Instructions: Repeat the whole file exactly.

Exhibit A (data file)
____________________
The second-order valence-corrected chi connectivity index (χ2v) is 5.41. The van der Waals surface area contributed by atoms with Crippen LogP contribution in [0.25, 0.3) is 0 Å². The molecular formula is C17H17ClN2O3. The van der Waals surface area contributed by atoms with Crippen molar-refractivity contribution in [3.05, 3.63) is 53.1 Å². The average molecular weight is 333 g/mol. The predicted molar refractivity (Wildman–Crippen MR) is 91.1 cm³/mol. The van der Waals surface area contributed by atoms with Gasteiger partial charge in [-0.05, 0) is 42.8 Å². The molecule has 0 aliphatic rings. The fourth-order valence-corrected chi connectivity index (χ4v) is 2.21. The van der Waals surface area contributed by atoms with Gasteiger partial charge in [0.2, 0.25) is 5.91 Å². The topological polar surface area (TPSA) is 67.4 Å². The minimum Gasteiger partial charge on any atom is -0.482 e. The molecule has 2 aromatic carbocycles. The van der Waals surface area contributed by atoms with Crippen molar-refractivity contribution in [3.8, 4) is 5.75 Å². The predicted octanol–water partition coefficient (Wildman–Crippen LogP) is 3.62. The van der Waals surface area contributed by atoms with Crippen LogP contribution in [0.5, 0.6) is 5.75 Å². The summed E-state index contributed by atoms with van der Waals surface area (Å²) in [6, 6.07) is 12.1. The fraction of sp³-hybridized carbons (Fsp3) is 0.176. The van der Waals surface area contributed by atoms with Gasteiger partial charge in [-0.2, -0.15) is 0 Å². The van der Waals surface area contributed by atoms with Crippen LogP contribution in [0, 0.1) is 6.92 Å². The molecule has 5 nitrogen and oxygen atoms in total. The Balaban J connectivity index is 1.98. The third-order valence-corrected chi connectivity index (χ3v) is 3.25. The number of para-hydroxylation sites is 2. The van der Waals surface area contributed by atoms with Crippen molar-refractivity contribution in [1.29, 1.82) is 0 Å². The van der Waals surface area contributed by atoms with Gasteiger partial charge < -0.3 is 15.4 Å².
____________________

The second-order valence-corrected chi connectivity index (χ2v) is 5.41. The van der Waals surface area contributed by atoms with Crippen LogP contribution in [0.25, 0.3) is 0 Å². The molecular formula is C17H17ClN2O3. The van der Waals surface area contributed by atoms with Crippen molar-refractivity contribution in [3.05, 3.63) is 53.1 Å². The average molecular weight is 333 g/mol. The predicted molar refractivity (Wildman–Crippen MR) is 91.1 cm³/mol. The van der Waals surface area contributed by atoms with Gasteiger partial charge in [-0.05, 0) is 42.8 Å². The molecule has 0 aliphatic rings. The fourth-order valence-corrected chi connectivity index (χ4v) is 2.21. The van der Waals surface area contributed by atoms with Gasteiger partial charge in [0.2, 0.25) is 5.91 Å². The topological polar surface area (TPSA) is 67.4 Å². The minimum Gasteiger partial charge on any atom is -0.482 e. The molecule has 2 aromatic carbocycles. The van der Waals surface area contributed by atoms with Crippen molar-refractivity contribution in [3.8, 4) is 5.75 Å². The predicted octanol–water partition coefficient (Wildman–Crippen LogP) is 3.62. The van der Waals surface area contributed by atoms with Crippen LogP contribution in [0.5, 0.6) is 5.75 Å². The summed E-state index contributed by atoms with van der Waals surface area (Å²) in [6, 6.07) is 12.1. The fraction of sp³-hybridized carbons (Fsp3) is 0.176. The van der Waals surface area contributed by atoms with Gasteiger partial charge in [-0.2, -0.15) is 0 Å². The van der Waals surface area contributed by atoms with Crippen LogP contribution in [0, 0.1) is 6.92 Å². The molecule has 5 nitrogen and oxygen atoms in total. The Balaban J connectivity index is 1.98. The third-order valence-corrected chi connectivity index (χ3v) is 3.25. The number of para-hydroxylation sites is 2. The van der Waals surface area contributed by atoms with Crippen molar-refractivity contribution in [1.29, 1.82) is 0 Å². The van der Waals surface area contributed by atoms with Gasteiger partial charge < -0.3 is 15.4 Å².